By: Dibin Samuel
Christian Today
Friday, 30 January 2009, 15:25 (IST)
Thousands of Chin Christians who fled to India from Burma in the past 20 years to escape persecution are at risk of being forced back, Human Rights Watch (HRW) said on Wednesday.

One of the ethnic minority groups from Myanmar, Chins, mainly Tibeto-Burmans, are constantly persecuted by Myanmar’s military regime, forcing them to seek asylum in India, bordering Nagaland, Mizoram, Manipur and Assam.

“They live at the mercy of the local population,” HRW said in a report on the plight of the Chin.

“The Chin in Mizoram lack jobs, housing and affordable education,” HRW consultant Amy Alexander said, adding that majority of them are given low-paying jobs, earning around $2 a day for 10- to 16-hour shifts.

The Chin, 90 percent of who are Christians, account for about one percent of Myanmar’s 57 million people.

Human Rights Watch Senior Researcher Sara Colm said about 4,000 Chin have trekked 1,600 kilometers to New Delhi to seek refugee status. The state is located along Burma’s western border with India.

“We have people fleeing really repressive human rights situations in Burma to India and there is no access to them by the UNHCR,” she said. “We are calling today for pressure to be brought to bear on the Indian government to allow United Nations officials access to the border regions of Burma on a permanent basis and not force asylum seekers to have to make the long trek down to New Delhi.”

Meanwhile Indian officials in Mizoram refused the claims of “refugees being driven back”.

“It is completely false. There are no Chin refugees in Mizoram from Myanmar,” J.C. Ramthanga, secretary to the state’s Chief Minister, told Reuters. “No one has been sent back.”

The largest such campaign was in 2003, when the Young Mizo Association (YMA) forced 10,000 Chin back into Myanmar, HRW said.

“Because they are stateless and marginalised and the poorest of the poor, they tend to be the scapegoat whenever there’s an incident at the border,” HRW researcher Sara Colm said.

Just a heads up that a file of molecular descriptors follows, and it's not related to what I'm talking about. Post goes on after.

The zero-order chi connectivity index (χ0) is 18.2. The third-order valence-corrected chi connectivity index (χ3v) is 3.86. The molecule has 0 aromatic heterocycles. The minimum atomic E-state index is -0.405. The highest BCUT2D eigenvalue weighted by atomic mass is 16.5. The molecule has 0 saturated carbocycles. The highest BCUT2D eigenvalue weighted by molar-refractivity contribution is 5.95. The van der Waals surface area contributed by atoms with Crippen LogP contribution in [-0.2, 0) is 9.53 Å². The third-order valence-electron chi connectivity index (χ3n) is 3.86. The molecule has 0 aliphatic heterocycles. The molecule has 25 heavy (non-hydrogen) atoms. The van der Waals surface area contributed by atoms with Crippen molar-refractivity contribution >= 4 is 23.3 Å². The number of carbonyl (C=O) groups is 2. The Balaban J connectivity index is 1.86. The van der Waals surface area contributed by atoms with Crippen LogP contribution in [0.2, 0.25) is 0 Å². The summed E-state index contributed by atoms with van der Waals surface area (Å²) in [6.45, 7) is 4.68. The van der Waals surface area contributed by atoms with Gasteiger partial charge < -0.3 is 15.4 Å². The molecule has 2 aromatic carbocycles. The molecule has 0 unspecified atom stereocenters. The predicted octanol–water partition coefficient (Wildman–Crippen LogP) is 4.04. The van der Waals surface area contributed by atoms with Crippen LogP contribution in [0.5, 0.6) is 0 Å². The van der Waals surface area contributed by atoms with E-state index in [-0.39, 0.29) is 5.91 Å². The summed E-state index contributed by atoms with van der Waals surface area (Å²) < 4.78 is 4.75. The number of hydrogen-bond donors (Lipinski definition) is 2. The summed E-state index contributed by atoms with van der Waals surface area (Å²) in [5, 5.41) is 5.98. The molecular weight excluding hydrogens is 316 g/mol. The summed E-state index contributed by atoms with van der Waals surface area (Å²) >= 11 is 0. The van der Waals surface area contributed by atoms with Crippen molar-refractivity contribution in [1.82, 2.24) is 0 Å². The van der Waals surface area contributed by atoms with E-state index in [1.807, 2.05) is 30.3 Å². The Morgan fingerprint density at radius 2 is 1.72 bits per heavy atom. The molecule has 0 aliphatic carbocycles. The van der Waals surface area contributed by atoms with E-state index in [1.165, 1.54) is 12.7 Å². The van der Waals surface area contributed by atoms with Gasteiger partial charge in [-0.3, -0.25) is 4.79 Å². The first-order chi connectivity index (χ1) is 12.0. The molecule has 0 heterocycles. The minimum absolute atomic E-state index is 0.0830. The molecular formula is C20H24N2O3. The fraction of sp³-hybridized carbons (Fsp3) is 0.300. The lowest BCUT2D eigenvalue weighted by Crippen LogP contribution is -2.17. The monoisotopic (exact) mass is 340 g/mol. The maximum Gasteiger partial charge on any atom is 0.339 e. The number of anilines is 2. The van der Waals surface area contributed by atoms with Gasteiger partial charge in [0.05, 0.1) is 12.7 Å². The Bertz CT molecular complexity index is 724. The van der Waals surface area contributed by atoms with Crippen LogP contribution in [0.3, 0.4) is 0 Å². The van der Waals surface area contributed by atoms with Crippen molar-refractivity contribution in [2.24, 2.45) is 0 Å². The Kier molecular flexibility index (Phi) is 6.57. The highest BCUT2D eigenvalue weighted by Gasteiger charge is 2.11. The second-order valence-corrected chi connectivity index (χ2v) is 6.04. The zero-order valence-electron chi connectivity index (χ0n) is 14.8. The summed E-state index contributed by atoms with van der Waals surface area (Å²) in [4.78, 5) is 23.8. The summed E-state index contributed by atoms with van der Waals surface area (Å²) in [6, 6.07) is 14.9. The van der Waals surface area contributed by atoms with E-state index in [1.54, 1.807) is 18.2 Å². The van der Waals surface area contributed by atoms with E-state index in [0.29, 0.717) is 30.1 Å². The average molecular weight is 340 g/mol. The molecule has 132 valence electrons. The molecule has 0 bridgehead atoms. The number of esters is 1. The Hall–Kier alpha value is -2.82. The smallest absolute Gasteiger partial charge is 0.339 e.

The report called for the Association of South East Asian Nations, European Union, and the United States to increase pressure on Burma to improve humanitarian assistance to the Chin.

According to the New York-based organisation, as many as 100,000 people had fled the Chin homeland into neighboring India, and have urged the Indian government and the Mizoram state to provide shelter and protection from the abusive Burmese militants.

Myanmar abusing Christian Chin minority: rights group

Jan 27, 2009

BANGKOK (AFP) — Myanmar’s military regime is committing widespread abuses against the mainly Christian Chin ethnic group, who face famine, forced labour, torture and persecution, a rights group said Wednesday.

New York-based Human Rights Watch said tens of thousands of Chin flee across the border to India only for many of them to be forcibly returned home, violating their right to refuge under international law.

“For too long, ethnic groups like the Chin have borne the brunt of abusive military rule in Burma,” said Elaine Pearson, deputy Asia director at Human Rights Watch, referring to Myanmar by its former name.

“It is time for this brutal treatment to stop and for the army to be held to account for its actions. India should step forward to protect those desperately seeking sanctuary.”

A new Human Rights Watch report carries accounts from Chin describing torture and beatings by Myanmar soldiers, arbitrary arrest, being forced to work as army porters, and having to give their food to troops.

“The Burma army arrested me,” a Chin man who fled to India told the group.

“They tortured me and put me in jail for one week. They beat me on my head and ears — I still have a hearing problem. Then the army forced me to work at road construction and repair the army camp.”

The mistreatment compounds the misery in impoverished Chin state, the report said, which is already facing food shortages after farmlands were destroyed by a massive rat infestation.

Myanmar is home to at least 135 ethnic groups, a handful of which have armed factions fighting for independence.

The Chin, 90 percent of whom are Christian, account for about one percent of Myanmar’s 57 million people and live in the mountainous region near the Indian border. The Chin National Front (CNF) rebel group is still battling the junta.

Amy Alexander, a Human Rights Watch consultant, said anyone suspected of links to the CNF was targeted, while religious suppression was also rampant in Chin State, the only predominantly Christian state in mainly Buddhist Myanmar.